Estimating the size of fish prey requires the use of relationships between the size of non-digestible fish remains (recovered as prey in scats or digestive tracts) and fish length. The applicability of scales for estimating the size of fish prey eaten by river otters (Lontra canadensis) or other piscivores was evaluated by conducting a linear regression analysis of scale size and fish length for 22 species and six multi-species groups from the Red River of the North tributaries of eastern North Dakota. Analyses included six scale measurements, and separate models were constructed for lateral line and non-lateral line scales. Positive relationships existed between scale size and fish length in most (42 of 44) single species models, with lateral line scales (r2 ranging 0.317–0.994) typically producing better relationships than non-lateral line scales (r2 ranging 0.136–0.959). Body-scale relationships also existed when including multiple species in a model (r2 ranging 0.471–0.984 and 0.305–0.953 for lateral line and non-lateral line scales, respectively). Scales, and particularly lateral line scales, are highly useful in estimating the size of fish prey, but there are limitations including: the lack of scales on some fish species, potential degradation in passage through the digestive system and the absence of lateral line scales from some prey remains.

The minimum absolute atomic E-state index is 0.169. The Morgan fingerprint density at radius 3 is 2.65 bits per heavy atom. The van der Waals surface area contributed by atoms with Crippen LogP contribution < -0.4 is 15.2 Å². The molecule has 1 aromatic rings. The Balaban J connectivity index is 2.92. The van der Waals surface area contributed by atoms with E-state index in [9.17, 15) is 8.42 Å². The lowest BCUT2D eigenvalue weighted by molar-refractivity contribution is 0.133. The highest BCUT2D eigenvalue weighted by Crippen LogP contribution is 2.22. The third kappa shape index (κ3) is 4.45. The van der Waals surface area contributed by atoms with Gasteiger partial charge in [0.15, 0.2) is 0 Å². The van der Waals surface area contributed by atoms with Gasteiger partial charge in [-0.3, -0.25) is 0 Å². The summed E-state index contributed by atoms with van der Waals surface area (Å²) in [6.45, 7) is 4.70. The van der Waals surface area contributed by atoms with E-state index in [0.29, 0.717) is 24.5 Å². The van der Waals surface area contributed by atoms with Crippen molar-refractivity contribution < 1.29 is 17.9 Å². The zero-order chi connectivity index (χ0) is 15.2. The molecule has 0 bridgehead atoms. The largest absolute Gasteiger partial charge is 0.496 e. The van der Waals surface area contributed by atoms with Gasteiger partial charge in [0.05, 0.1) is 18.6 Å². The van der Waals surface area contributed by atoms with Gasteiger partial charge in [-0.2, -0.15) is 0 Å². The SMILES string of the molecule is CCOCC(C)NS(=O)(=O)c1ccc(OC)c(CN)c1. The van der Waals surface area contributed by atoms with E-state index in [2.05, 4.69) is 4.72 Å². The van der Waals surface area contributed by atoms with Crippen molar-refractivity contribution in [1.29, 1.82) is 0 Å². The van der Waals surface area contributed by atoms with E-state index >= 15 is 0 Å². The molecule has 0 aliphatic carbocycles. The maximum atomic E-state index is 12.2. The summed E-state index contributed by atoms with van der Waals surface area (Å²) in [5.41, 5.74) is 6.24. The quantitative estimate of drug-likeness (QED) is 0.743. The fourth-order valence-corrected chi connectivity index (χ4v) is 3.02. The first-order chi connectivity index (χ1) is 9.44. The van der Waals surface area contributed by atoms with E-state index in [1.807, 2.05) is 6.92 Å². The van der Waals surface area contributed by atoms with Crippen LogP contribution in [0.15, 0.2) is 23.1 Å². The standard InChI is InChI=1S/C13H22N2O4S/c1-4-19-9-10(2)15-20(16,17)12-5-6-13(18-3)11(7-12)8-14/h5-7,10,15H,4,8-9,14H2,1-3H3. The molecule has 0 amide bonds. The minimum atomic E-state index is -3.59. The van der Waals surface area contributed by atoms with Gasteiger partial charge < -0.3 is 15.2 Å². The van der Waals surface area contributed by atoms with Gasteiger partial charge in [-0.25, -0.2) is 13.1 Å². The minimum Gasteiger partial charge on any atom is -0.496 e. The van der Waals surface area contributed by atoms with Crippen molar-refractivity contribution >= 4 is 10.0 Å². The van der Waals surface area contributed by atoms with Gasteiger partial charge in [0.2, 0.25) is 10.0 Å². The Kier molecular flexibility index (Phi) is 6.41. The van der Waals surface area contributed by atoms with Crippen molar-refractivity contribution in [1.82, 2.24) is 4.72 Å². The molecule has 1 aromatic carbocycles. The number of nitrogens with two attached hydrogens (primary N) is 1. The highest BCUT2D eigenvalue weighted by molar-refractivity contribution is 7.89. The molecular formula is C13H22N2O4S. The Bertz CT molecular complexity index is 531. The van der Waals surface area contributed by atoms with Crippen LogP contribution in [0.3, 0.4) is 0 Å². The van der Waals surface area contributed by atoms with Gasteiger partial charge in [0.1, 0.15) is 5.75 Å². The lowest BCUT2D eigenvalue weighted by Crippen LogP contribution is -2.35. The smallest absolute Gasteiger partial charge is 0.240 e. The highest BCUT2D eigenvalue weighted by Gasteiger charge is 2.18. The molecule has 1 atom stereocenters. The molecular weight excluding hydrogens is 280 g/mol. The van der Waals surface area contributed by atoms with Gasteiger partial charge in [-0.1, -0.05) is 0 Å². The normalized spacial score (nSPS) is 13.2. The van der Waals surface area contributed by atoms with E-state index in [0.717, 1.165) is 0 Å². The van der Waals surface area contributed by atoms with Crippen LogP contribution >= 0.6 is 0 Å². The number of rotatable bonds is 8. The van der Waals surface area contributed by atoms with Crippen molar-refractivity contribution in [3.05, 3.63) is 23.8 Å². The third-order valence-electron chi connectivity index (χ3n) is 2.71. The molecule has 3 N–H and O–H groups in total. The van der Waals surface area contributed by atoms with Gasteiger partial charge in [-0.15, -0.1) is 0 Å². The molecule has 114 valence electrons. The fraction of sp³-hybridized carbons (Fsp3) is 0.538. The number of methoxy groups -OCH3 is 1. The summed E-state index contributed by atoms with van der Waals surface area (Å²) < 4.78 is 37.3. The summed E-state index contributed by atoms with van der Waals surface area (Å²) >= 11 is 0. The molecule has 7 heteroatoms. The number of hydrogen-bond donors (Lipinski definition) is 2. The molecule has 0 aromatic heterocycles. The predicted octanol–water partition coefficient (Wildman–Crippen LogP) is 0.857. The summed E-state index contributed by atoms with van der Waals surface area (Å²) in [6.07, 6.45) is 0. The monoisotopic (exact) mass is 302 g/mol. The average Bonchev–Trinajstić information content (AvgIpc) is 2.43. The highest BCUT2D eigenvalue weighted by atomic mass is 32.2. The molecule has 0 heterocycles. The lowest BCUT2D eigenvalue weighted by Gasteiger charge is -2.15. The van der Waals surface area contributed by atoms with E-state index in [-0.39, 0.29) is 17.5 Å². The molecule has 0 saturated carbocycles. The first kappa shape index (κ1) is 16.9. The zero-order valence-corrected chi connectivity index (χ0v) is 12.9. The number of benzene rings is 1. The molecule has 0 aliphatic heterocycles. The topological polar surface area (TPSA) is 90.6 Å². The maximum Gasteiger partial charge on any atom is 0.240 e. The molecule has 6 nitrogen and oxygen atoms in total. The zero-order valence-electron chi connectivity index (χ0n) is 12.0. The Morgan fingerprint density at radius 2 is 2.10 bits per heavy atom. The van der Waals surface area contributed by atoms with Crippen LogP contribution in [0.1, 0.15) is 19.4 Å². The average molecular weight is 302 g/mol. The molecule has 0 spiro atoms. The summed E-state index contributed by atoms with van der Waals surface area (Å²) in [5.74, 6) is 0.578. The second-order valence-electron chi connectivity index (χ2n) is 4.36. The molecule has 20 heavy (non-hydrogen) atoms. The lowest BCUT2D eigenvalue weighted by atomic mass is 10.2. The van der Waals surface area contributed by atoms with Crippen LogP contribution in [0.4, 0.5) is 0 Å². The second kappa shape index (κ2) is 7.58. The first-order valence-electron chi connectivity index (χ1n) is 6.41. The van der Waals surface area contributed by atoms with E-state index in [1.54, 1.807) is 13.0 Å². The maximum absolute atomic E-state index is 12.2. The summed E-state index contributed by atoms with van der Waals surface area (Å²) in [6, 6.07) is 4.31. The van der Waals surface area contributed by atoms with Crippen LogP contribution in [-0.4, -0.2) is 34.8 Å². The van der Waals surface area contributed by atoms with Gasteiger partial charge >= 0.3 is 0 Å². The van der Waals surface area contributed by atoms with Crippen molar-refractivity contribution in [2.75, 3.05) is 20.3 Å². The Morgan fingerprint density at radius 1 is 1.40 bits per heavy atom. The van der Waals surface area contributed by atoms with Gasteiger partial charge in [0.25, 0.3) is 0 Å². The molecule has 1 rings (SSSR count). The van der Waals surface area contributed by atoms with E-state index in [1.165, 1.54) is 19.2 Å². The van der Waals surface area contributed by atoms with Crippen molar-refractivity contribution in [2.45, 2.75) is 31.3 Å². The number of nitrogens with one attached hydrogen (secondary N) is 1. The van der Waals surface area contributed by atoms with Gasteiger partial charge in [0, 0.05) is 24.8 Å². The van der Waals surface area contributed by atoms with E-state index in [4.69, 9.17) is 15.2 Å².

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Vol. 166 • No. 1